By 2011 Paul Krugman noted that Blanchard was already "suggesting that harsh austerity programs may be literally self-defeating, hurting the economy so much that they worsen fiscal prospects."Krugman thinks that by 2012, every country that had introduced "significant austerity" had suffered economically, and that Blanchard had issued "what amounted to a mea culpa." According to Krugman, "the IMF now believes that it massively understated the damage that spending cuts inflict on a weak economy." On the other hand, the IMF under Blanchard in 2014 was forced to admit that it had overestimated the negative effects of austerity – the IMF had warned of low growth because the British government did not spend enough, but in the end, the British economy grew much larger than the IMF had predicted. IMF-head Christine Lagarde apologized to the British government for the mistake.
Under Blanchard's tenure at IMF, Jonathan D. Ostry and Andy Berg published their findings that "inequality was detrimental to sustained growth."By April 2014, in the World Economic Outlook, Blanchard situated inequality as a "central issue" for "macroeconomic developments."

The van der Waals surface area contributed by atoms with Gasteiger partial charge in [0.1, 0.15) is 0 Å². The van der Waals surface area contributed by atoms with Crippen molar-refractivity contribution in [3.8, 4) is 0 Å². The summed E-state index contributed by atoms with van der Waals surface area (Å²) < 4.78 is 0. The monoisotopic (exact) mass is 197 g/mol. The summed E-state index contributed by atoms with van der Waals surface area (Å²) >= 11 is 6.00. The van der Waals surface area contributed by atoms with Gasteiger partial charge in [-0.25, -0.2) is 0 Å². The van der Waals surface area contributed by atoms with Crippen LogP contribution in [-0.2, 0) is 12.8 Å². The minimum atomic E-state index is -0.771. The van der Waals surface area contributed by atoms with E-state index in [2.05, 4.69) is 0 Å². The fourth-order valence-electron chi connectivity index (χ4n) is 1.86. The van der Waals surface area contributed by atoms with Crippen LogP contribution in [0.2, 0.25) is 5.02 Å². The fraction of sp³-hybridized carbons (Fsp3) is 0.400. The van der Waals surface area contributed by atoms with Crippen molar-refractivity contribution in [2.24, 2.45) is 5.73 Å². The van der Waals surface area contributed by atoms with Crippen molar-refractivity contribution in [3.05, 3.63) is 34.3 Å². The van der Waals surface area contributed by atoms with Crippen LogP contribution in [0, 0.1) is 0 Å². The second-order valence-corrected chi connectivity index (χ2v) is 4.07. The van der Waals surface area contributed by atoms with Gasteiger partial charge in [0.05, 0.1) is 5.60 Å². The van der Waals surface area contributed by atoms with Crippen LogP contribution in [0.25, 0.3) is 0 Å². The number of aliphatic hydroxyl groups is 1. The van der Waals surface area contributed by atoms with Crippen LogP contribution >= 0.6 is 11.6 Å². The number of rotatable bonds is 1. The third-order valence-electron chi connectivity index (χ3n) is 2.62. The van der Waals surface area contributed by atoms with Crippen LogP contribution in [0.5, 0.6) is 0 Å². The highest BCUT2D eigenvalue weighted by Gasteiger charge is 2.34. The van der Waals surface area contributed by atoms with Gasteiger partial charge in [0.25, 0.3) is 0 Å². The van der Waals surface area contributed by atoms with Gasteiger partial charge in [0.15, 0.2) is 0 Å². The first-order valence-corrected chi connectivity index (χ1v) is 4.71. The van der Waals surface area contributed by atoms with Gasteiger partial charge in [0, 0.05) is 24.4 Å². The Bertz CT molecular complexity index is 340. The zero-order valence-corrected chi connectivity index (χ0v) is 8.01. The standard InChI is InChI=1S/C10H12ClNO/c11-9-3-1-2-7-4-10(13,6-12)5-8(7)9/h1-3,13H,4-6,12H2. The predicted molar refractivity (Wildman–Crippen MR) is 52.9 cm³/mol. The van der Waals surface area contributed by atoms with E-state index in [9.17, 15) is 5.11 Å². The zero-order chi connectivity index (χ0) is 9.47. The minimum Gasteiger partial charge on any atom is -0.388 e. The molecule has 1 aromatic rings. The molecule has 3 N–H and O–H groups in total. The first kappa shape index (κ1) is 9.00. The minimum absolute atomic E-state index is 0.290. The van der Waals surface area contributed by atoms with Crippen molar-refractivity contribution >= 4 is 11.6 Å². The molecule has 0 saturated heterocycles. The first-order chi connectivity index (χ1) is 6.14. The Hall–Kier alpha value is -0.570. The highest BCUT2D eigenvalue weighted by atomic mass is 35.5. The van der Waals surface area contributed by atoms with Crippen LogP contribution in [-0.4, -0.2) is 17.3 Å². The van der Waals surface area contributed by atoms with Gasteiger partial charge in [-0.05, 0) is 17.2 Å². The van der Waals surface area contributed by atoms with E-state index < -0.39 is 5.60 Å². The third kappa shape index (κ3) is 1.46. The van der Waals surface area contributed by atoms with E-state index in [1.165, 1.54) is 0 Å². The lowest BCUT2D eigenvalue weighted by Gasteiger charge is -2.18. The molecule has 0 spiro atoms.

as the effects of the financial crisis slowly diminish, another trend may come to dominate the scene, namely rising inequality. Though inequality has always been perceived to be a central issue, until recently it was not seen as having major implications for macroeconomic developments. This belief is increasingly called into question. How inequality affects both the macroeconomy, and the design of macroeconomic policy, will likely be increasingly important items on our agenda for a long time to come.— Olivier Blanchard World Economic Outlook April 2014
The International Monetary Fund (IMF) is an international financial institution, headquartered in Washington, D.C., consisting of 190 countries working to foster global monetary cooperation, secure financial stability, facilitate international trade, promote high employment and sustainable economic growth, and reduce poverty around the world while periodically depending on the World Bank for its resources. Formed in July 1944, at the Bretton Woods Conference primarily by the ideas of Harry Dexter White and John Maynard Keynes, it came into formal existence in 1945 with 29 member countries and the goal of reconstructing the international monetary system. It now plays a central role in the management of balance of payments difficulties and international financial crises. Countries contribute funds to a pool through a quota system from which countries experiencing balance of payments problems can borrow money. As of 2016, the fund had XDR 477 billion.
Macroeconomics is a branch of economics dealing with the performance, structure, behavior, and decision-making of an economy as a whole. For example, using interest rates, taxes and government spending to regulate an economy’s growth and stability. This includes regional, national, and global economies.
Rüdiger "Rudi" Dornbusch was a German economist who worked in the United States for most of his career.